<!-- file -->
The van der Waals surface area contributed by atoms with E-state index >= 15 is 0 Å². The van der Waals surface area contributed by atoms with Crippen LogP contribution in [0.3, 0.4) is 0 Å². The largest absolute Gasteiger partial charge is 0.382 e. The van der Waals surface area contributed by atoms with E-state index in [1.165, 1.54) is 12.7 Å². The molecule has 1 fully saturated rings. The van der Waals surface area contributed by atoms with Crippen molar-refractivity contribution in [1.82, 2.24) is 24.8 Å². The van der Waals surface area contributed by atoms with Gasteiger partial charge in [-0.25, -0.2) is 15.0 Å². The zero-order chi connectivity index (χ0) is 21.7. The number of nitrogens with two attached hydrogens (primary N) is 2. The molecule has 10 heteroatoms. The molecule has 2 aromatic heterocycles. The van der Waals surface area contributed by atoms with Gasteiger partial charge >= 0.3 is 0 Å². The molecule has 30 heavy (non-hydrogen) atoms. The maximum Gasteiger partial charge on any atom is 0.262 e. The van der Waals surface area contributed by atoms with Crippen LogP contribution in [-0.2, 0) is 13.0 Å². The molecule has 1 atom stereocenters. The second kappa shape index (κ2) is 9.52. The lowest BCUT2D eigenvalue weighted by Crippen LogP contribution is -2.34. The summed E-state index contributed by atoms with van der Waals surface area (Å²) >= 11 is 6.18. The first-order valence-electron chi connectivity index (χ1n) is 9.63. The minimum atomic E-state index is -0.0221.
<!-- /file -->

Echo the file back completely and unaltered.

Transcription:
The van der Waals surface area contributed by atoms with E-state index >= 15 is 0 Å². The van der Waals surface area contributed by atoms with Crippen LogP contribution in [0.3, 0.4) is 0 Å². The largest absolute Gasteiger partial charge is 0.382 e. The van der Waals surface area contributed by atoms with E-state index in [1.165, 1.54) is 12.7 Å². The molecule has 1 fully saturated rings. The van der Waals surface area contributed by atoms with Crippen molar-refractivity contribution in [1.82, 2.24) is 24.8 Å². The van der Waals surface area contributed by atoms with Gasteiger partial charge in [-0.25, -0.2) is 15.0 Å². The zero-order chi connectivity index (χ0) is 21.7. The number of nitrogens with two attached hydrogens (primary N) is 2. The molecule has 10 heteroatoms. The molecule has 2 aromatic heterocycles. The van der Waals surface area contributed by atoms with Gasteiger partial charge >= 0.3 is 0 Å². The molecule has 30 heavy (non-hydrogen) atoms. The maximum Gasteiger partial charge on any atom is 0.262 e. The van der Waals surface area contributed by atoms with Crippen LogP contribution in [-0.2, 0) is 13.0 Å². The molecule has 1 atom stereocenters. The second kappa shape index (κ2) is 9.52. The lowest BCUT2D eigenvalue weighted by Crippen LogP contribution is -2.34. The summed E-state index contributed by atoms with van der Waals surface area (Å²) >= 11 is 6.18. The first-order valence-electron chi connectivity index (χ1n) is 9.63. The minimum atomic E-state index is -0.0221.